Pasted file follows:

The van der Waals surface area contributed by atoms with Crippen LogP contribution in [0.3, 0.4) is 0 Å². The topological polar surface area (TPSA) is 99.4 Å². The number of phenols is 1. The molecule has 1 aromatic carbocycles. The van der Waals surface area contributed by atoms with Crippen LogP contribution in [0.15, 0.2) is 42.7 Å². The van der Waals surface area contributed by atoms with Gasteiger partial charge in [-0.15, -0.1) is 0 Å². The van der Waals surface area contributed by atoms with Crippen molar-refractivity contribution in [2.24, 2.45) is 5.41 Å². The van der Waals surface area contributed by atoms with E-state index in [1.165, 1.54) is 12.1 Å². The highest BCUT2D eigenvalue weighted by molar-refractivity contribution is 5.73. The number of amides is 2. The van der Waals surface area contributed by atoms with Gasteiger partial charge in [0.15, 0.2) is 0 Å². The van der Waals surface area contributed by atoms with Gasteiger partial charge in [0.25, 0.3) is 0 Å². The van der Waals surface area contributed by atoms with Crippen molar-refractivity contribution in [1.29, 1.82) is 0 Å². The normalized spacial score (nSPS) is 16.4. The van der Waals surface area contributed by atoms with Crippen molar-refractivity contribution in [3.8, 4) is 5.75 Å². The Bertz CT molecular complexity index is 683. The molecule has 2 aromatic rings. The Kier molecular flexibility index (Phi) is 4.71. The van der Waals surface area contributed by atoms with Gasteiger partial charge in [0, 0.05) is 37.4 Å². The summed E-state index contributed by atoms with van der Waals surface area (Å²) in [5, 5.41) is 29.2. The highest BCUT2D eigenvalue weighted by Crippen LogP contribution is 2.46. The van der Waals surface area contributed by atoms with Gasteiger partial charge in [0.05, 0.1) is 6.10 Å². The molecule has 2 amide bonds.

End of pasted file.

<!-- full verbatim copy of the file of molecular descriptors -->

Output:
The van der Waals surface area contributed by atoms with Crippen LogP contribution in [0.3, 0.4) is 0 Å². The topological polar surface area (TPSA) is 99.4 Å². The number of phenols is 1. The molecule has 1 aromatic carbocycles. The van der Waals surface area contributed by atoms with Crippen LogP contribution in [0.15, 0.2) is 42.7 Å². The van der Waals surface area contributed by atoms with Gasteiger partial charge in [-0.15, -0.1) is 0 Å². The van der Waals surface area contributed by atoms with Crippen molar-refractivity contribution in [2.24, 2.45) is 5.41 Å². The van der Waals surface area contributed by atoms with E-state index in [1.165, 1.54) is 12.1 Å². The highest BCUT2D eigenvalue weighted by molar-refractivity contribution is 5.73. The number of amides is 2. The van der Waals surface area contributed by atoms with Gasteiger partial charge in [0.15, 0.2) is 0 Å². The van der Waals surface area contributed by atoms with Gasteiger partial charge in [0.25, 0.3) is 0 Å². The van der Waals surface area contributed by atoms with Crippen molar-refractivity contribution in [1.29, 1.82) is 0 Å². The normalized spacial score (nSPS) is 16.4. The van der Waals surface area contributed by atoms with Crippen molar-refractivity contribution in [3.8, 4) is 5.75 Å². The Bertz CT molecular complexity index is 683. The molecule has 2 aromatic rings. The Kier molecular flexibility index (Phi) is 4.71. The van der Waals surface area contributed by atoms with Gasteiger partial charge in [0, 0.05) is 37.4 Å². The summed E-state index contributed by atoms with van der Waals surface area (Å²) in [5, 5.41) is 29.2. The highest BCUT2D eigenvalue weighted by Crippen LogP contribution is 2.46. The van der Waals surface area contributed by atoms with Gasteiger partial charge in [0.05, 0.1) is 6.10 Å². The molecule has 2 amide bonds.